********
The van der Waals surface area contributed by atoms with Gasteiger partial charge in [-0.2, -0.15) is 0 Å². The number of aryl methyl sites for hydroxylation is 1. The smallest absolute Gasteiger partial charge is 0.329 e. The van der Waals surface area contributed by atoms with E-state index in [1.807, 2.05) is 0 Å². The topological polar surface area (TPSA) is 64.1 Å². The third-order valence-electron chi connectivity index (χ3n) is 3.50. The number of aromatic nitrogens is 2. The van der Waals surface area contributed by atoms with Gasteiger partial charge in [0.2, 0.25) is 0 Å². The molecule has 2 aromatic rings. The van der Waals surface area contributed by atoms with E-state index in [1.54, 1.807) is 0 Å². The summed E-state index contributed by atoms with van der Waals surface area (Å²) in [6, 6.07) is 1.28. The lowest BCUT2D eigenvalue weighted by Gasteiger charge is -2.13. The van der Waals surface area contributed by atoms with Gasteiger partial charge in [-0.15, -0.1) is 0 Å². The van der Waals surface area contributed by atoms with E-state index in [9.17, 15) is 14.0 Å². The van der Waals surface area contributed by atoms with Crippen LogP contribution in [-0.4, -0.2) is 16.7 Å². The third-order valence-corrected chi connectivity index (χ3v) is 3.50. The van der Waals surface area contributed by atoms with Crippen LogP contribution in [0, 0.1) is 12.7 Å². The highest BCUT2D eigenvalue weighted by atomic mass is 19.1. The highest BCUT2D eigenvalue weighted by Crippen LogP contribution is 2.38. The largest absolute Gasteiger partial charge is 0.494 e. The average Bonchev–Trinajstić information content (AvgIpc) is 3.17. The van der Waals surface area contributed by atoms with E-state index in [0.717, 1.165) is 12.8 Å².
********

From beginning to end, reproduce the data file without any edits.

The van der Waals surface area contributed by atoms with Gasteiger partial charge in [-0.2, -0.15) is 0 Å². The number of aryl methyl sites for hydroxylation is 1. The smallest absolute Gasteiger partial charge is 0.329 e. The van der Waals surface area contributed by atoms with E-state index in [1.807, 2.05) is 0 Å². The topological polar surface area (TPSA) is 64.1 Å². The third-order valence-electron chi connectivity index (χ3n) is 3.50. The number of aromatic nitrogens is 2. The van der Waals surface area contributed by atoms with Gasteiger partial charge in [0.2, 0.25) is 0 Å². The molecule has 2 aromatic rings. The van der Waals surface area contributed by atoms with E-state index in [1.54, 1.807) is 0 Å². The summed E-state index contributed by atoms with van der Waals surface area (Å²) in [6, 6.07) is 1.28. The lowest BCUT2D eigenvalue weighted by Gasteiger charge is -2.13. The van der Waals surface area contributed by atoms with Gasteiger partial charge in [-0.15, -0.1) is 0 Å². The van der Waals surface area contributed by atoms with E-state index in [9.17, 15) is 14.0 Å². The van der Waals surface area contributed by atoms with Crippen LogP contribution in [-0.4, -0.2) is 16.7 Å². The third-order valence-corrected chi connectivity index (χ3v) is 3.50. The van der Waals surface area contributed by atoms with Crippen LogP contribution in [0, 0.1) is 12.7 Å². The highest BCUT2D eigenvalue weighted by atomic mass is 19.1. The highest BCUT2D eigenvalue weighted by Crippen LogP contribution is 2.38. The largest absolute Gasteiger partial charge is 0.494 e. The average Bonchev–Trinajstić information content (AvgIpc) is 3.17. The van der Waals surface area contributed by atoms with E-state index in [0.717, 1.165) is 12.8 Å².